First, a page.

Market Insights: At Least One Supply Chain Crisis Averted
This month, we stick to a running theme in American economics: can the Fed lower inflation without nose-diving the economy?
But first, it appears the US has averted a potentially disastrous rail strike. All restrictions are lifted on ingates, and traffic and business can resume as usual.
The agreement reached early Thursday is tentative, pushing it back to the unions for a vote while both parties agree to a "post ratification cooling off period" of several weeks. If the deal is implemented, rail workers stand to earn 24% pay increases over five years from 2020 through 2024, including immediate payouts averaging $11,000 upon ratification. Workers will also receive an extra paid day off, offering better compensation and increased work-life balance.
Meanwhile, stocks plummeted this week following news that US consumer prices rose 0.1% in August, gaining 8.3% from a year earlier. Bankers and investors were caught off guard, anticipating a brighter picture following July's inflation report.
The Fed has some fires to fight. To help cool the inflation jets, they're anticipated to initiate a third straight 75-basis-point interest rate hike, bringing the policy rate range to 3%-3.25%. Higher interest rates make it harder for companies and consumers to borrow money, which raises the risk of a slowing economy.
Read on to see how current events are impacting rates and logistics. We've compiled data from multiple industry sources to bring you the information you need to grow and run your business.
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- Spot rates continue to slide.
- Contract rates continue their downward trend.
- Imports increase month-over-month with the East Coast remaining strong.
- Hurricane season is nearing its anticipated peak.
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A Look at Rates
Dry van spot rates have continued their downward trend over the last two months, now down about 32% year-to-date. Only the east and west coast are reporting rate increases. Imports are pushing more freight into the east coast while produce season is beginning in the Pacific Northwest (PNW). Dry van spot rates dropped $0.08/mile over the last month and $0.60/mile lower year over year. Even with the decrease in rates over the previous eight months, dry van spot rates are still around $0.24/mile higher than the average before the pandemic.
Armstrong is seeing a significant divergence in DAT's forecasting model this month. Historically, the dry van market experiences a strong push leading into the holiday season. This year, Armstrong expects capacity to remain loose, preventing rates from increasing. You can expect rates to follow blended forecast models, decreasing slightly over the next month and continuing until the November holidays.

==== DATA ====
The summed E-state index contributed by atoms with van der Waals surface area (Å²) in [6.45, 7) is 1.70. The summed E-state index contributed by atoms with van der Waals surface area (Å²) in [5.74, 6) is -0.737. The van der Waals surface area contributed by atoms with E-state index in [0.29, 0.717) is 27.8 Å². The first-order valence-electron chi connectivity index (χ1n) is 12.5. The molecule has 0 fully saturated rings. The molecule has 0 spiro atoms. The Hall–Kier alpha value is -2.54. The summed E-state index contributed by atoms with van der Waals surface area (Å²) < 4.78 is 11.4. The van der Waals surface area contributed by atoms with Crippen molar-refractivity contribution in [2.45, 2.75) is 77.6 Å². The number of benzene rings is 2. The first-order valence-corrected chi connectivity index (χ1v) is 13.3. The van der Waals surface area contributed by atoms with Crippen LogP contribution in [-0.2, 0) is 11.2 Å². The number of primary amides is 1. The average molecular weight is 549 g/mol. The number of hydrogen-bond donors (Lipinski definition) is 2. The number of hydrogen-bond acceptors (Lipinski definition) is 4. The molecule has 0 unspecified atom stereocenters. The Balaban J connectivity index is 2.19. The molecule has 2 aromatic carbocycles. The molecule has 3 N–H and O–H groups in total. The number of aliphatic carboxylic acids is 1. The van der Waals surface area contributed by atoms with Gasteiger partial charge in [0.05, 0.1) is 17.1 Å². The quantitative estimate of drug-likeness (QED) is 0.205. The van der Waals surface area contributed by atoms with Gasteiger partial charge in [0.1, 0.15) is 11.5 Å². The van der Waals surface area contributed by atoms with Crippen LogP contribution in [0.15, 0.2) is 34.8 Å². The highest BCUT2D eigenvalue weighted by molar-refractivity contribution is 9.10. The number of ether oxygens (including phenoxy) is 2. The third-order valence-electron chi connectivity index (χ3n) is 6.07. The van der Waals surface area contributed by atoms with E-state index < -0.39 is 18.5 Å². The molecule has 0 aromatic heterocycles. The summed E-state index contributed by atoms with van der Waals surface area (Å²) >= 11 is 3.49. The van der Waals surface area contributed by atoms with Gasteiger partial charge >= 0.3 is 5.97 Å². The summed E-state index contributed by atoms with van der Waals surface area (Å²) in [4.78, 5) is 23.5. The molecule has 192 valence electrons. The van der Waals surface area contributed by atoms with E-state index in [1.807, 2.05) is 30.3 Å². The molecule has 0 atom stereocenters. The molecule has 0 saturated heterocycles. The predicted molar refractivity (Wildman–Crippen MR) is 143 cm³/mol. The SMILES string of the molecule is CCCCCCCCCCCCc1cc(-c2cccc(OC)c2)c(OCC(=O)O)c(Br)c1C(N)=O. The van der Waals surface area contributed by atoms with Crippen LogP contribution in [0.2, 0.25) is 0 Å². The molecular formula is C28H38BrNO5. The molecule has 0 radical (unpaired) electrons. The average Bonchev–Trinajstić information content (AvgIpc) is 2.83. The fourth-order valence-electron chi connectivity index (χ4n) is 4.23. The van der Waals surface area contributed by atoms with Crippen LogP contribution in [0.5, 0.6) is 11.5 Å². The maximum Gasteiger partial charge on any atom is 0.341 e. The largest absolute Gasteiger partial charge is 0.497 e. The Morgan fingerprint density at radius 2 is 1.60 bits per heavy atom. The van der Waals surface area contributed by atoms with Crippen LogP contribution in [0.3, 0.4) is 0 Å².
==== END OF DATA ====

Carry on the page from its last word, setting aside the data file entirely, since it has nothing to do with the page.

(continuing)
Reefer rates continue their decline after a flat month, now down 31% year-to-date. Equipment postings on load boards are nearly at an all-time high, helping drive a loose capacity market and lower rates. The PNW and Michigan are two of the few areas in the country where reefer rates are rising due to produce seasons ramping up. Average reefer rates out of the PNW are now up around $0.25/mile over the last month and up an average of $0.35/mile out of Michigan. Reefer spot rates dropped $0.09/mile over the previous month and $0.66/mile lower year over year. Even with the decrease in rates over the last eight months, reefer spot rates are still around $0.25/mile higher than the average before the pandemic.
Similar to van rates, DAT's forecast model shows a significant divergence. Armstrong expects reefer rates to follow closely to the blended forecasts, with a slight decrease over the next month (less than shown in the model) and a tick-up in rates around mid-November. The primary exception will be in the PNW, where produce will help continue to increase rates.
Flatbed spot rates have started to level out after over three months of continuous decreases. Flatbed load post volumes are still down about 50% compared to this time last year and down 12% compared to the previous month. Flatbed linehaul spot rates are down $0.44/mile year over year and $0.28/mile compared to last month.
The DAT model divergence continues to flatbeds. Like van and reefer rates, Armstrong expects flatbed rates to follow closer to the blended forecasts, with a slight decrease over the next month (less than shown in the model). Named weather events could impact rates. While hurricane season started slower than anticipated, with most of the activity occurring in the Pacific, any major storm making landfall will create an increase in demand.
Import volumes continue to shift away from the West Coast. East Coast volumes are up another 10% month over month, while West Coast volumes are down another 2% month over month. Total volumes are up 4% month over month and continue to look strong into October.
With nearly 40% of all long-distance trade in the US moved by rail, all eyes remain on the tentative agreements reached by labor unions and rail carriers on Thursday, September 15.
Diesel prices have slowed their downward trend over the last few months, down less than $0.10 over the previous month. They are still $1.66 higher than this time last year.
About Brad Loeb
An expert in market trends, cost analysis, and rate/route selection, Brad serves as Armstrong’s Director of Pricing and Analytics. He joined Armstrong in 2019, bringing nine years of experience in supply chain and operations management, with industry knowledge spanning warehousing, pricing, freight, LTL, and 3PL.